- A sleeping bag for longer treks. Sheets and plenty of blankets are provided in the bivouacs
- A turban (“shesh”) to protect against the sun and sand. There are many places to buy one in different hues along the route
- Warm clothing for the evening; although the temperature can be pleasant during the day in winter, it can drop dramatically at night. A warm hat for the night will not come amiss
- A Swiss army knife and a torch are always handy
- Trainers are ideal footwear, whilst walking barefoot in the dunes the most practical
- A good quality sunscreen, sunglasses and a basic first-aid kit
- Plenty of bottles of water – there will be a last stop before the desert to buy these
In Morocco, as travellers, we are paying guests, exploring and learning about age-old traditions and fascinated by a world so different from our own. Customs and traditions based either on religion or habits passed down from generation to generation can seem strange, unusual, odd. Listening, learning and observing, without necessarily understanding and without passing judgment, can enhance our pleasure of participating in this other existence. As we move round and through this environment, we leave behind impressions of ourselves and our own world – we are the most important ambassadors. Let us ensure that these memories we leave are ones of warmth, generosity, openness, curiosity, modesty and respect for this different society and for the environment which others experience on a daily basis. Moroccans are very welcoming and hospitable people and it behooves us to keep faith with this.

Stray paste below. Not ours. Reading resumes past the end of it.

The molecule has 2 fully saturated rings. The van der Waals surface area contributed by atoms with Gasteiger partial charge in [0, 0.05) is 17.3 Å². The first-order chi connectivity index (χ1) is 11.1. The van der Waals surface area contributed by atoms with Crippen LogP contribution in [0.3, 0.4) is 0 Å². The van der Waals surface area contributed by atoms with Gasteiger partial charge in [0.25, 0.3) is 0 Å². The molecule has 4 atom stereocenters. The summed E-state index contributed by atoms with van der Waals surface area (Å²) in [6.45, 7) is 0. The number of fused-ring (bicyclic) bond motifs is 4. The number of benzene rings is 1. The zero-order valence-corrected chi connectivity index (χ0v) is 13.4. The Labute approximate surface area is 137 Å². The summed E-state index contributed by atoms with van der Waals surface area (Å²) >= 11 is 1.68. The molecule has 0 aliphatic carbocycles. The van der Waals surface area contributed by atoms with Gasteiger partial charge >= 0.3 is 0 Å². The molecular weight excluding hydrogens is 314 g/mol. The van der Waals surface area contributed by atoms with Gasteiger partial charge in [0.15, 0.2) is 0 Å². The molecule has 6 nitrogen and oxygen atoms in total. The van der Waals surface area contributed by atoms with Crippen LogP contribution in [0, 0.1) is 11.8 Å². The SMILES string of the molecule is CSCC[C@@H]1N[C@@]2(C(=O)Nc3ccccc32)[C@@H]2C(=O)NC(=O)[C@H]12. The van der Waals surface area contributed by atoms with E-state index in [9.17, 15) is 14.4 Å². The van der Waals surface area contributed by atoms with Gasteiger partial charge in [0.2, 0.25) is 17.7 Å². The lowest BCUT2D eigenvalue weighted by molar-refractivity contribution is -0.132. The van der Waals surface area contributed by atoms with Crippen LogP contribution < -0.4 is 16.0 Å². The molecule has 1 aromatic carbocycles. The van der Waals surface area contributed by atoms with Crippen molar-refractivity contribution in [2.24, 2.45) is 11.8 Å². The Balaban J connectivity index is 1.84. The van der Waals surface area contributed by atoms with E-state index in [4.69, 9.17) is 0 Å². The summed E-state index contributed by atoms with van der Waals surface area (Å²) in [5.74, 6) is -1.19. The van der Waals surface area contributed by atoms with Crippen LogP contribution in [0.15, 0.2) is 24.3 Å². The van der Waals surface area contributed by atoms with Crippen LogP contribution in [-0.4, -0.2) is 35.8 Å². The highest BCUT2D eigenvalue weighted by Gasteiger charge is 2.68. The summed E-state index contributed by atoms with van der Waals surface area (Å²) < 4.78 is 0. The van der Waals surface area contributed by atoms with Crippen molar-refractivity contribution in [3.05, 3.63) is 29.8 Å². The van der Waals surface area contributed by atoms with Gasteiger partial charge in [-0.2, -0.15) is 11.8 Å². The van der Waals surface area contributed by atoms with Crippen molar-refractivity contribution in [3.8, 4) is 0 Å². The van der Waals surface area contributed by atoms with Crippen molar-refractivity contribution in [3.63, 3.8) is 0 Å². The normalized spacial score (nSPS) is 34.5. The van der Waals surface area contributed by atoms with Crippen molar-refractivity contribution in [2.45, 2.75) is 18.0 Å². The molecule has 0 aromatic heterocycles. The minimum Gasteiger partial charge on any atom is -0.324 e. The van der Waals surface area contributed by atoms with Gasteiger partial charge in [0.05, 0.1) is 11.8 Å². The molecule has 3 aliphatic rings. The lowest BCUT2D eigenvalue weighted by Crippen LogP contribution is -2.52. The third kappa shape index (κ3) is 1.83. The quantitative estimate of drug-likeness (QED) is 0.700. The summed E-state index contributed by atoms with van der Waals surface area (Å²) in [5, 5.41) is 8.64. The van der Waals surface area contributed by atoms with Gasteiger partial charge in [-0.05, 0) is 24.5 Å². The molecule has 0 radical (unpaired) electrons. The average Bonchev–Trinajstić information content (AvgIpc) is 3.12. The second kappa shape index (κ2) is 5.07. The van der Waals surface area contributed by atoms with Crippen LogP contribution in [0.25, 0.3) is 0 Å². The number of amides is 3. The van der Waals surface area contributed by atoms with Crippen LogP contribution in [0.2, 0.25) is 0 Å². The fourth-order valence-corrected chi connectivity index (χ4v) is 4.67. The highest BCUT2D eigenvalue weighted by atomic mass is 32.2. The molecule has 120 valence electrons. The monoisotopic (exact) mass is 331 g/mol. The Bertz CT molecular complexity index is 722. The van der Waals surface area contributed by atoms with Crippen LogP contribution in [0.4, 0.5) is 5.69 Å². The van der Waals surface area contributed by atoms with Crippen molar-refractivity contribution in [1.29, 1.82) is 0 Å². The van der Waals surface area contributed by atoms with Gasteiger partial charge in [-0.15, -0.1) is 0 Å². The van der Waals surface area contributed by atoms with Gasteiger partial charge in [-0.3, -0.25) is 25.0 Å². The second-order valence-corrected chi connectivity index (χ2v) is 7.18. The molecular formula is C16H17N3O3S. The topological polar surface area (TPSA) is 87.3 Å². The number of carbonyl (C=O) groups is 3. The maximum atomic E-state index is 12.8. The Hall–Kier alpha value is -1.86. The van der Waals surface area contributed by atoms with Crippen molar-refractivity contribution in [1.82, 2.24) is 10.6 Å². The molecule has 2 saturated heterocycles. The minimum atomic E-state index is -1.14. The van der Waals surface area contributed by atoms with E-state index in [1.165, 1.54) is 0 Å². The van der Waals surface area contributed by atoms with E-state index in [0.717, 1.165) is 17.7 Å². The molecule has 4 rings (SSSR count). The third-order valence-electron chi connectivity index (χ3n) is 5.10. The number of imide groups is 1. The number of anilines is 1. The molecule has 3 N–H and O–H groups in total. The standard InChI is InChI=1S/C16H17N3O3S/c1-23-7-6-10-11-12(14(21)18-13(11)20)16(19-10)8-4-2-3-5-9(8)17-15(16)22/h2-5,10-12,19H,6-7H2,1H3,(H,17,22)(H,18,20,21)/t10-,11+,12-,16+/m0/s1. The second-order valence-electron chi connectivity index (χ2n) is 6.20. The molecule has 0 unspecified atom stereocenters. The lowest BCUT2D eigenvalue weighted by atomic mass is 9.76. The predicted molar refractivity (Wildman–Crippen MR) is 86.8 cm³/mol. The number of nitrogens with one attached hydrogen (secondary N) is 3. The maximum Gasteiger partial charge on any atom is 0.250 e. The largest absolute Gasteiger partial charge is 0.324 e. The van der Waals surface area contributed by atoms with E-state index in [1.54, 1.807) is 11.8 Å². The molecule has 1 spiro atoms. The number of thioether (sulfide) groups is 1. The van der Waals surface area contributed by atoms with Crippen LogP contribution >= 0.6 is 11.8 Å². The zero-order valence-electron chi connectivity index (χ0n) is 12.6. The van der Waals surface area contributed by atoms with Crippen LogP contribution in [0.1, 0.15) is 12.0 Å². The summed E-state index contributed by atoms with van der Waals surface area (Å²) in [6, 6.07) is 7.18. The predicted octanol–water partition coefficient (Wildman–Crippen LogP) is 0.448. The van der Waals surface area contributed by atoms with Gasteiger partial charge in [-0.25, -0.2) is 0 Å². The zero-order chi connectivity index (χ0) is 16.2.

The desert is very much alive – witness the myriads of animal tracks on your morning climb to watch the sunrise. It is also other people’s living space. With this in mind and considering also that the dryness of the desert means that even a paper tissue rots only exceedingly slowly, please be careful to remove ALL litter. Throughout Morocco it is important that we are conscious and careful of our water consumption. This is a country under constant threat of drought. We are all individually responsible for maintaining a sustainable environment wherever we are. Of course there are scorpions and snakes in the desert but these rarely pose a danger and they avoid the proximity of humans. Only in summer is it advisable to keep an eye out. The reason for the guide along with you is for your own safety. Please do not venture beyond sight of the camp alone, as it is easy to lose a sense of orientation in the dunes.